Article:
# Combinatorial proof of Catalan number/central binomial convolution: $2n C_n=\sum_{k=1}^n\binom{2k}kC_{n-k}$

Let $C_n=\frac1{n+1}\binom{2n}n$ be the $n^\text{th}$ Catalan number. I discovered the below identity through some generating function magic, and was wondering if anyone could come up with a combinatorial interpretation and proof.

For $n\ge 0$, $$2n C_n=\sum_{k=1}^n\binom{2k}kC_{n-k}.$$

I have been trying to interpret the right as a walk of length $2k$ on the integer line which return to where it starts, followed by a walk of length $2(n-k)$ which does not dip below the $x$ axis. Such a walk is labeled at $2k$. Also, $C_n$ counts walks, and $n$ could tell you where to place the label, and then somehow transform to path to get in the form described before. But I cannot quite get the mapping to work out.

If you are curious as to where this came from, you can show that letting $C(x)=\sum_{n\ge 0}C_n x^n$, and letting $F(x) = \sum_{n\ge 1} \frac{1}{2n}\binom{2n}nx^n$, that $C(x) = e^{F(x)}$. Differentiating, this implies $xC'(x) = xF'(x)C(x)$, and the claim follows.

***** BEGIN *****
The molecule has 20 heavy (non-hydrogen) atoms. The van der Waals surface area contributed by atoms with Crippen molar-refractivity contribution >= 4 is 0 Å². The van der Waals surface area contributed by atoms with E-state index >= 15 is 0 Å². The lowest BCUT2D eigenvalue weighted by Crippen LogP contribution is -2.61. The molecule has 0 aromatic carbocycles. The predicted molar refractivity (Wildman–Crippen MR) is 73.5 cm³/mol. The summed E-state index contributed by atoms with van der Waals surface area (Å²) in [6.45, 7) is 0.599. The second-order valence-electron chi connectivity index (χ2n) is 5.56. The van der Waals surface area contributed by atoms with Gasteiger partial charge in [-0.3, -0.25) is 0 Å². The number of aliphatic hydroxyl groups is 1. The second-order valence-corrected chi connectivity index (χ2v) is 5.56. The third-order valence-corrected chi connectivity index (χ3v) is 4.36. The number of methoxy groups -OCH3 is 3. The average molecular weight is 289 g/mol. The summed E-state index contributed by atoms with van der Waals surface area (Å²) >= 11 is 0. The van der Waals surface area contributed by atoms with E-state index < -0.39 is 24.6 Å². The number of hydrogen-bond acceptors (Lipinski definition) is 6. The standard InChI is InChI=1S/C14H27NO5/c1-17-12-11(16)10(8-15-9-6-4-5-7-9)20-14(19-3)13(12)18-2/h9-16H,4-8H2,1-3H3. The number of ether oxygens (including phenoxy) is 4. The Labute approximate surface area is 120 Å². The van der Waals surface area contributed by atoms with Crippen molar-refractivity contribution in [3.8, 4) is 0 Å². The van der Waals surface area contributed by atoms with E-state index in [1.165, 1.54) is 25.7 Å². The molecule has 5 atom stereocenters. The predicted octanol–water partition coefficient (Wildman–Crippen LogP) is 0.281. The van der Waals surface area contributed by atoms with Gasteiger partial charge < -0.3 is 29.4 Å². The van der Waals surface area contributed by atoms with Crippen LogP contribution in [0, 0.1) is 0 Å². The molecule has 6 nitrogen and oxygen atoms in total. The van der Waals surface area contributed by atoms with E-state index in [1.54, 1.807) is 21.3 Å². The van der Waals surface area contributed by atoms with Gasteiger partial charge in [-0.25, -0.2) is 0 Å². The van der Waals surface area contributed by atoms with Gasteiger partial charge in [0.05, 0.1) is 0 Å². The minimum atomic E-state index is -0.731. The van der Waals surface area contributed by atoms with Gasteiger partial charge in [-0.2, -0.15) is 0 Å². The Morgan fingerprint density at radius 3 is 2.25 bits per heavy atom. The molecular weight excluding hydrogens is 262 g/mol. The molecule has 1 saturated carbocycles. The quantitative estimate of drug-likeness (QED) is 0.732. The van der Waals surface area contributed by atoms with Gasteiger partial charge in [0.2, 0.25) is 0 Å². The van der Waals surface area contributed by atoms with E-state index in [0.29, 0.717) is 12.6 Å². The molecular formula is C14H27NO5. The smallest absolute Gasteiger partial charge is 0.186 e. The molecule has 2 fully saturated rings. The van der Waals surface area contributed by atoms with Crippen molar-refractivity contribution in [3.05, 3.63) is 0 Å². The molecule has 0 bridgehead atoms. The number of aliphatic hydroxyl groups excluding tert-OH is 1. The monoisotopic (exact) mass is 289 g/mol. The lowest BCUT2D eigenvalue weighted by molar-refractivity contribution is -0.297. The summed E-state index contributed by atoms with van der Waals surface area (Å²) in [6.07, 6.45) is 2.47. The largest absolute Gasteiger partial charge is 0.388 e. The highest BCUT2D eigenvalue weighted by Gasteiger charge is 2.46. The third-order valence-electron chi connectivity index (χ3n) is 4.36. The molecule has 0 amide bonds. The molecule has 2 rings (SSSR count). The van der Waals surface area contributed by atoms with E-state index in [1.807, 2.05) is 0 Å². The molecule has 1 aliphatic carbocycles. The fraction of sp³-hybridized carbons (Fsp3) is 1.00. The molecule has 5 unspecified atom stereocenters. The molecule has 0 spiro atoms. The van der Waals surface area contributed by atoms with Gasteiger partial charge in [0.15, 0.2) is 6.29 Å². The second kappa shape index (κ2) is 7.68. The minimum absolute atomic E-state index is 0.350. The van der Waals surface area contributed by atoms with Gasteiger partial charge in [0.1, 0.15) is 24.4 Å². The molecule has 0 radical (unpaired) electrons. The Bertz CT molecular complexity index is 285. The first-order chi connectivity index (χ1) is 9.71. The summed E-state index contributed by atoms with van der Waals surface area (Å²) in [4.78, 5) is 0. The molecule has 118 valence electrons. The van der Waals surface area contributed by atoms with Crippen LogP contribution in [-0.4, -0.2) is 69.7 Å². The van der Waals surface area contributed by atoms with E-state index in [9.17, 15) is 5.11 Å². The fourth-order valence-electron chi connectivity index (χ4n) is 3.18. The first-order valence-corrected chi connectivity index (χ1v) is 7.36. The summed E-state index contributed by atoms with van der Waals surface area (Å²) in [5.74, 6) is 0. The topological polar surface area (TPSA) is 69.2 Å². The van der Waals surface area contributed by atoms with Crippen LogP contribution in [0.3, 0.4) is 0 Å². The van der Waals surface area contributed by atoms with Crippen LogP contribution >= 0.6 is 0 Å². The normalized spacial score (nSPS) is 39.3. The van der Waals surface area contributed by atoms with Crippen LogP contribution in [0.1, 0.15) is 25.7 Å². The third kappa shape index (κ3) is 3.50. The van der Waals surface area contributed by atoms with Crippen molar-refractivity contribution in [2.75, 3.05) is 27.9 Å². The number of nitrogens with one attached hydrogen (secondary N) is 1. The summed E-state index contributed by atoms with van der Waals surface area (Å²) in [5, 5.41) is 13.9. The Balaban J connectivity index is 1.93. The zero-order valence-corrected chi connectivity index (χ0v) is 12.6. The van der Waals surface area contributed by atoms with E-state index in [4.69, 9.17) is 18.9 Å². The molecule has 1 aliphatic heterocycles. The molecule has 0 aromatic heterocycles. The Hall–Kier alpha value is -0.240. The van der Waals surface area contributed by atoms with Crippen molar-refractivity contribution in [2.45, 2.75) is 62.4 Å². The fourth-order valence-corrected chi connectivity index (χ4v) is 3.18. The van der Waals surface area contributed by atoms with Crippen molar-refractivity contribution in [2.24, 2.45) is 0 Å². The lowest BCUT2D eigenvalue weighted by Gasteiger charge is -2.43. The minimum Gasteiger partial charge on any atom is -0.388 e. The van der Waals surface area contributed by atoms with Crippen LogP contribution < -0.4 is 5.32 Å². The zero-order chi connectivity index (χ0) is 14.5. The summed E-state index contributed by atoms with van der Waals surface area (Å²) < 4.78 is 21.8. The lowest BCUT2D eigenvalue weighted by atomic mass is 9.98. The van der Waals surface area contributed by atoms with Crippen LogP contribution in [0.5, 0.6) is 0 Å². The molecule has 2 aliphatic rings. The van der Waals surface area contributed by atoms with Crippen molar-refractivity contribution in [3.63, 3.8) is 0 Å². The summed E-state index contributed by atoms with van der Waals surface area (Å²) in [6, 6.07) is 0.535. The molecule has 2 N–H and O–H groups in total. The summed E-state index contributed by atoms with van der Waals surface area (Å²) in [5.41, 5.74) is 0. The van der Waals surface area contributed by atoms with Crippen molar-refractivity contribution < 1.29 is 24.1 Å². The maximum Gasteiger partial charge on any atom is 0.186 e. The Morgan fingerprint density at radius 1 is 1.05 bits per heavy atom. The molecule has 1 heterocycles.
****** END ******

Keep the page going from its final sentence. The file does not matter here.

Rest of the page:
• You might be able to get something out of writing the right hand side as $$\sum (k + 1) C_k C_{n-k}.$$ Commented Aug 25, 2018 at 19:14

Here is a combinatorial proof that $$\binom{2n}{n} - C_n = \sum_{k=1}^n \frac12\binom{2k}{k} C_{n-k}.$$ Since $C_n = \frac{1}{n+1}\binom{2n}{n}$, the left-hand side simplifies to $n C_n$, and after multiplying by $2$, this gives us the equation you want.

Both sides of the equation above are going to count walks of length $2n$ that start and end at $0$, but do dip below the $x$-axis. Since $\binom{2n}{n}$ counts the total number of walks that start and end at $0$, and $C_n$ counts the number that don't dip below the $x$-axis, the number we are counting is $\binom{2n}{n} - C_n$.

Now split these walks up into $n$ classes based on the last step at which the walk goes from $-1$ to $0$. Such a step must exist, because once we dip below the $x$-axis, we have to come back up to $0$ at some point.

The number of walks in which this step is the $(2k)^{\text{th}}$ step is exactly $\frac12 \binom{2k}{k} C_{n-k}$:

• Out of the $\binom{2k}{k}$ walks that return to $0$ on the $(2k)^{\text{th}}$ step, exactly half go from $-1$ to $0$ on that step. (The other half go from $1$ to $0$.)
• In the remainder of the walk, we can never dip below $0$, since that step was the last time we came back from below the $x$-axis, so there are $C_{n-k}$ ways to complete the walk.

Summing over all values of $k$, we get the right-hand side of the equation above.

• Love it, thank you! Commented Aug 26, 2018 at 16:29